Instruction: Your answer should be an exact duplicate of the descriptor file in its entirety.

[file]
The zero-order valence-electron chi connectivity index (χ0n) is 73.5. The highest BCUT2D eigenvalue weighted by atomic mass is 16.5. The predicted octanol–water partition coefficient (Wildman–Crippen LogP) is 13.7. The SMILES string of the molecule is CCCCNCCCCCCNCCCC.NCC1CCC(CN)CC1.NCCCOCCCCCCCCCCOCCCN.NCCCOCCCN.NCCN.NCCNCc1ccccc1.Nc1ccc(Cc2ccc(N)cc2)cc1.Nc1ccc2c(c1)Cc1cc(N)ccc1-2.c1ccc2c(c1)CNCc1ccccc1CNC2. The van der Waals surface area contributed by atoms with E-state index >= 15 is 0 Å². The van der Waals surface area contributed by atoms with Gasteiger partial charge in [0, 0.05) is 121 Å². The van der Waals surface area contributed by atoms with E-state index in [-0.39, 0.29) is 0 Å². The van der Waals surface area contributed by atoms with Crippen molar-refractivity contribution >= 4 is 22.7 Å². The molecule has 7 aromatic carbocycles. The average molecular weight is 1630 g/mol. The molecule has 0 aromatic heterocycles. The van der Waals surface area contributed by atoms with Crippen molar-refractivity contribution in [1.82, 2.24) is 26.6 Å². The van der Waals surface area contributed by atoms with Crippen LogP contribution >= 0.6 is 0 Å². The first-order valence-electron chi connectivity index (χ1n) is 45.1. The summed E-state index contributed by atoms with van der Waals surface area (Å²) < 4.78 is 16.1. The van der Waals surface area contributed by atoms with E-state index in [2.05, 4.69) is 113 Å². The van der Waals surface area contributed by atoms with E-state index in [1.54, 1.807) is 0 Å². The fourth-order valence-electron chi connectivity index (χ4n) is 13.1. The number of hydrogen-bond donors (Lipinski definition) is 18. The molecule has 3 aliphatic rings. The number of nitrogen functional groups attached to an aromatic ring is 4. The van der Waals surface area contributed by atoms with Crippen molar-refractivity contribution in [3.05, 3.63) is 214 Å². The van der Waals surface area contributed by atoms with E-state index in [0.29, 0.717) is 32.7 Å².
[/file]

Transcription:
The zero-order valence-electron chi connectivity index (χ0n) is 73.5. The highest BCUT2D eigenvalue weighted by atomic mass is 16.5. The predicted octanol–water partition coefficient (Wildman–Crippen LogP) is 13.7. The SMILES string of the molecule is CCCCNCCCCCCNCCCC.NCC1CCC(CN)CC1.NCCCOCCCCCCCCCCOCCCN.NCCCOCCCN.NCCN.NCCNCc1ccccc1.Nc1ccc(Cc2ccc(N)cc2)cc1.Nc1ccc2c(c1)Cc1cc(N)ccc1-2.c1ccc2c(c1)CNCc1ccccc1CNC2. The van der Waals surface area contributed by atoms with E-state index >= 15 is 0 Å². The van der Waals surface area contributed by atoms with Gasteiger partial charge in [0, 0.05) is 121 Å². The van der Waals surface area contributed by atoms with E-state index in [-0.39, 0.29) is 0 Å². The van der Waals surface area contributed by atoms with Crippen molar-refractivity contribution >= 4 is 22.7 Å². The molecule has 7 aromatic carbocycles. The average molecular weight is 1630 g/mol. The molecule has 0 aromatic heterocycles. The van der Waals surface area contributed by atoms with Crippen molar-refractivity contribution in [1.82, 2.24) is 26.6 Å². The van der Waals surface area contributed by atoms with Crippen LogP contribution >= 0.6 is 0 Å². The first-order valence-electron chi connectivity index (χ1n) is 45.1. The summed E-state index contributed by atoms with van der Waals surface area (Å²) < 4.78 is 16.1. The van der Waals surface area contributed by atoms with E-state index in [2.05, 4.69) is 113 Å². The van der Waals surface area contributed by atoms with E-state index in [1.54, 1.807) is 0 Å². The fourth-order valence-electron chi connectivity index (χ4n) is 13.1. The number of hydrogen-bond donors (Lipinski definition) is 18. The molecule has 3 aliphatic rings. The number of nitrogen functional groups attached to an aromatic ring is 4. The van der Waals surface area contributed by atoms with Crippen molar-refractivity contribution in [3.05, 3.63) is 214 Å². The van der Waals surface area contributed by atoms with E-state index in [0.29, 0.717) is 32.7 Å².